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No. 515:
German Rocketry

Today, science fiction forges a weapon of war. The University of Houston's College of Engineering presents this series about the machines that make our civilization run, and the people whose ingenuity created them.

If you think war drives technology, maybe you should look at German rocketry. The German Army ordered a study of rockets in 1929. It began building rockets the next year. That sounds like great foresight. I suppose it was, but it had nothing to do with the Nazis. Hitler didn't take over until four years later.

By 1929 the American, Goddard, and the Russians had worked with rockets. The German military didn't tumble to any of that. Something else happened. We have to go back to 1923, when Hermann Oberth published a book on rocketry.

Oberth laid out the principles of modern space flight. He said rockets could escape Earth's atmosphere. They could even escape gravity. They could carry people and they could turn a profit. He wasn't talking about war.

The book was to have been his doctoral dissertation. But the faculty at Heidelberg rejected it. Rockets won't work in the vacuum of space, a professor claimed, because they have nothing to push against.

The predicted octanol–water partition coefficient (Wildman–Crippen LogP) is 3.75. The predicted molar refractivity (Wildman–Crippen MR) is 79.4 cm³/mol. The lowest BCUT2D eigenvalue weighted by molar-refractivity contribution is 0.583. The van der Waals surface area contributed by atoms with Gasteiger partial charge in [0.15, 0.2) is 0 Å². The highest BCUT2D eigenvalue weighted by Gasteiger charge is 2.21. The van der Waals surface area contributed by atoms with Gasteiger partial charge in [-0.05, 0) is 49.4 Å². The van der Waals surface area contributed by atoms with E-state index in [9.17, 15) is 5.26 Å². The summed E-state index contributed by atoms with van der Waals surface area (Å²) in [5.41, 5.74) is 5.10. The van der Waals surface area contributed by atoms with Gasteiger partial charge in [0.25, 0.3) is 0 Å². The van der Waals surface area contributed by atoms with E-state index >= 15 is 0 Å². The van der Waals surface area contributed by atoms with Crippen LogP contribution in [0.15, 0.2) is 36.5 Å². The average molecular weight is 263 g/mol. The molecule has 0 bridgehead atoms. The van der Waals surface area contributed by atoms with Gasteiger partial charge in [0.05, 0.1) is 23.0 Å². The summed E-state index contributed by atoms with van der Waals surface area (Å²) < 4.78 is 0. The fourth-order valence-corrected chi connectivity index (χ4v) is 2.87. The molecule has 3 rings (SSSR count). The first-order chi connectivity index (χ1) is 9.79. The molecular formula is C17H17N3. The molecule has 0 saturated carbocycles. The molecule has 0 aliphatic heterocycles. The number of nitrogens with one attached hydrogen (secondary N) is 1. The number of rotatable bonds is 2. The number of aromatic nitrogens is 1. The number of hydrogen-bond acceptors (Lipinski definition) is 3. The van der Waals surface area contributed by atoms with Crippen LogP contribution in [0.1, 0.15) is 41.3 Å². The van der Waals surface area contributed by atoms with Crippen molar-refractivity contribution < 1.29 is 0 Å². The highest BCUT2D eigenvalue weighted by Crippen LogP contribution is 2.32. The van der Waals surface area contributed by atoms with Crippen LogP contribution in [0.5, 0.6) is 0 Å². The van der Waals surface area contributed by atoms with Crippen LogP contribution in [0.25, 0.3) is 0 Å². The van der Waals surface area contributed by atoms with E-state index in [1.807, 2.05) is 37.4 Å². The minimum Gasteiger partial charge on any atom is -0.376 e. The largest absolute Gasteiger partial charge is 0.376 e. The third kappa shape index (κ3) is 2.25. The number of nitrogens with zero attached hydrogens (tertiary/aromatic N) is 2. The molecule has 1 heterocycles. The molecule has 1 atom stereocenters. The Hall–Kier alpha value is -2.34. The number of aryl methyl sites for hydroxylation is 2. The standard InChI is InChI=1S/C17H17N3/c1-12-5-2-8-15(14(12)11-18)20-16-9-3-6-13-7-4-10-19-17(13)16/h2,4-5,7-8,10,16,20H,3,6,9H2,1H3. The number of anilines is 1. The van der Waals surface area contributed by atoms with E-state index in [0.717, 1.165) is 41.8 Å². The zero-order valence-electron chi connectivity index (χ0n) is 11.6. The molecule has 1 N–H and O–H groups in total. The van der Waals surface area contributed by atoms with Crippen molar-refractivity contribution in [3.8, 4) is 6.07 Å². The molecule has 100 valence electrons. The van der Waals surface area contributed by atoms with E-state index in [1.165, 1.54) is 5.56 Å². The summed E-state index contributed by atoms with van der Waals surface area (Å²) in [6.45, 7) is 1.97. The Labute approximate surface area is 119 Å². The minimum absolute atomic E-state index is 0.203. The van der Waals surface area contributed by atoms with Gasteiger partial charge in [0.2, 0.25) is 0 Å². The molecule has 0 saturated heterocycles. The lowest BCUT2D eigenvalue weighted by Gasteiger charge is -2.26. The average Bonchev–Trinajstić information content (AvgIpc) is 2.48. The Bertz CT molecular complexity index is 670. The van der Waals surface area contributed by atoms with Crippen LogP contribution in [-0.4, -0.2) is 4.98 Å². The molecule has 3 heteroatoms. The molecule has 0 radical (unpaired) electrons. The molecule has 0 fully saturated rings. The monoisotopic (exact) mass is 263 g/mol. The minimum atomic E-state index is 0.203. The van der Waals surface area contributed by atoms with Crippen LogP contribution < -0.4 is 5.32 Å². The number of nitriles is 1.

Then a science-fiction writer named Max Valier got his hands on Oberth's book. He became Oberth's champion. Writings on space flight began flowing from his pen. Valier arrested public attention.

For a while, Valier and Oberth collaborated. But Valier didn't really understand rocketry. He tried to improve on Oberth's hard facts. Oberth had to end their collaboration.

But no matter: the spark had landed in the tinder of the 1920s imagination. By 1928 Valier's enthusiasm had caught the heir of the Opel automobile fortunes. The fellow built a series of rocket-powered cars. Then he flew a rocket-powered glider. Meanwhile, Fritz Lang stopped work on the movie Metropolis to make a film about flying to the moon.

In the midst of all this, a German officer read Oberth's book. Only then did he start the machinery of military rocketry. By 1930 we find a photo of the military rocket group. Oberth stands in front of a small rocket. On the right we see an 18-year-old lad holding a fitting. His clear, alert face gazes, transfixed -- not at Oberth, but at the rocket. The young engineer is Wernher von Braun.

Fourteen years later, V-2 rockets began falling on English civilians. They weren't the fruit of military vision at all. They were born in Oberth's science and Valier's fiction. They were born in the face of young von Braun, dreaming about flying to the moon.

I'm John Lienhard, at the University of Houston, where we're interested in the way inventive minds work.

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Neufeld, M.J., Weimar Culture and Futuristic Technology: The Rocketry and Spaceflight Fad in Germany, 1923-1933. Technology and Culture, Vol. 31, No. 4, Oct. 1990, pp. 725-752.